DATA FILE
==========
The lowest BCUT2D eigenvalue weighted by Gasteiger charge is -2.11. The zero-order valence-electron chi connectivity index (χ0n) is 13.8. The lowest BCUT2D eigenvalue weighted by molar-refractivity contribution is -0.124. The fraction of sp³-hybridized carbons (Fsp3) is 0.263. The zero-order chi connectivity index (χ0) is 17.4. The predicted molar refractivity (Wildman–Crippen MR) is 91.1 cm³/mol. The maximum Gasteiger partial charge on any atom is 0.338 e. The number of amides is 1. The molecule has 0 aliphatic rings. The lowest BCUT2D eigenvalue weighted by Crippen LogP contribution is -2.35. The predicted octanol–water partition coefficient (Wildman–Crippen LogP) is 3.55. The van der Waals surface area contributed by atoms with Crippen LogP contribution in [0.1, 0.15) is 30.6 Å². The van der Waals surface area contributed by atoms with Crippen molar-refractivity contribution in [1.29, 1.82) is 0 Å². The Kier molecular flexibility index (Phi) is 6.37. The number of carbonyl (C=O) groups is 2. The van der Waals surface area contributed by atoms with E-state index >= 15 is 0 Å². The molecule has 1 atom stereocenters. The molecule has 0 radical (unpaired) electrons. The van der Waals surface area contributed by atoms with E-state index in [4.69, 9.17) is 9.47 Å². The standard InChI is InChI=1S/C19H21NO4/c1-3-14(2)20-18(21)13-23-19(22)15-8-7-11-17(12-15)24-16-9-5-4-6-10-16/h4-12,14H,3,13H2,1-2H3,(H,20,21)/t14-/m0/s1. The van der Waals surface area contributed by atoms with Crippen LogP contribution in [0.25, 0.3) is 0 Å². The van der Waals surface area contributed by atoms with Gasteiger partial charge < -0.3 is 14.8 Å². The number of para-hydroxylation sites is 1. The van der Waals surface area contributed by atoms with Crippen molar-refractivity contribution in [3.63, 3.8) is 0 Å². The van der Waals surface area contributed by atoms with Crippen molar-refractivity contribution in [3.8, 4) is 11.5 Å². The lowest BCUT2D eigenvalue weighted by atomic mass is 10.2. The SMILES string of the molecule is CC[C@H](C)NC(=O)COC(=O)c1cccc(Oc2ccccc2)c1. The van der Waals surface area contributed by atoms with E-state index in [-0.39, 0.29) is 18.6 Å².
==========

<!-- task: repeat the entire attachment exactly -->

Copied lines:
The lowest BCUT2D eigenvalue weighted by Gasteiger charge is -2.11. The zero-order valence-electron chi connectivity index (χ0n) is 13.8. The lowest BCUT2D eigenvalue weighted by molar-refractivity contribution is -0.124. The fraction of sp³-hybridized carbons (Fsp3) is 0.263. The zero-order chi connectivity index (χ0) is 17.4. The predicted molar refractivity (Wildman–Crippen MR) is 91.1 cm³/mol. The maximum Gasteiger partial charge on any atom is 0.338 e. The number of amides is 1. The molecule has 0 aliphatic rings. The lowest BCUT2D eigenvalue weighted by Crippen LogP contribution is -2.35. The predicted octanol–water partition coefficient (Wildman–Crippen LogP) is 3.55. The van der Waals surface area contributed by atoms with Crippen LogP contribution in [0.1, 0.15) is 30.6 Å². The van der Waals surface area contributed by atoms with Crippen molar-refractivity contribution in [1.29, 1.82) is 0 Å². The Kier molecular flexibility index (Phi) is 6.37. The number of carbonyl (C=O) groups is 2. The van der Waals surface area contributed by atoms with E-state index >= 15 is 0 Å². The molecule has 1 atom stereocenters. The molecule has 0 radical (unpaired) electrons. The van der Waals surface area contributed by atoms with E-state index in [4.69, 9.17) is 9.47 Å². The standard InChI is InChI=1S/C19H21NO4/c1-3-14(2)20-18(21)13-23-19(22)15-8-7-11-17(12-15)24-16-9-5-4-6-10-16/h4-12,14H,3,13H2,1-2H3,(H,20,21)/t14-/m0/s1. The van der Waals surface area contributed by atoms with Crippen LogP contribution in [0.25, 0.3) is 0 Å². The van der Waals surface area contributed by atoms with Gasteiger partial charge < -0.3 is 14.8 Å². The number of para-hydroxylation sites is 1. The van der Waals surface area contributed by atoms with Crippen molar-refractivity contribution in [3.63, 3.8) is 0 Å². The van der Waals surface area contributed by atoms with Crippen molar-refractivity contribution in [3.8, 4) is 11.5 Å². The lowest BCUT2D eigenvalue weighted by atomic mass is 10.2. The SMILES string of the molecule is CC[C@H](C)NC(=O)COC(=O)c1cccc(Oc2ccccc2)c1. The van der Waals surface area contributed by atoms with E-state index in [-0.39, 0.29) is 18.6 Å².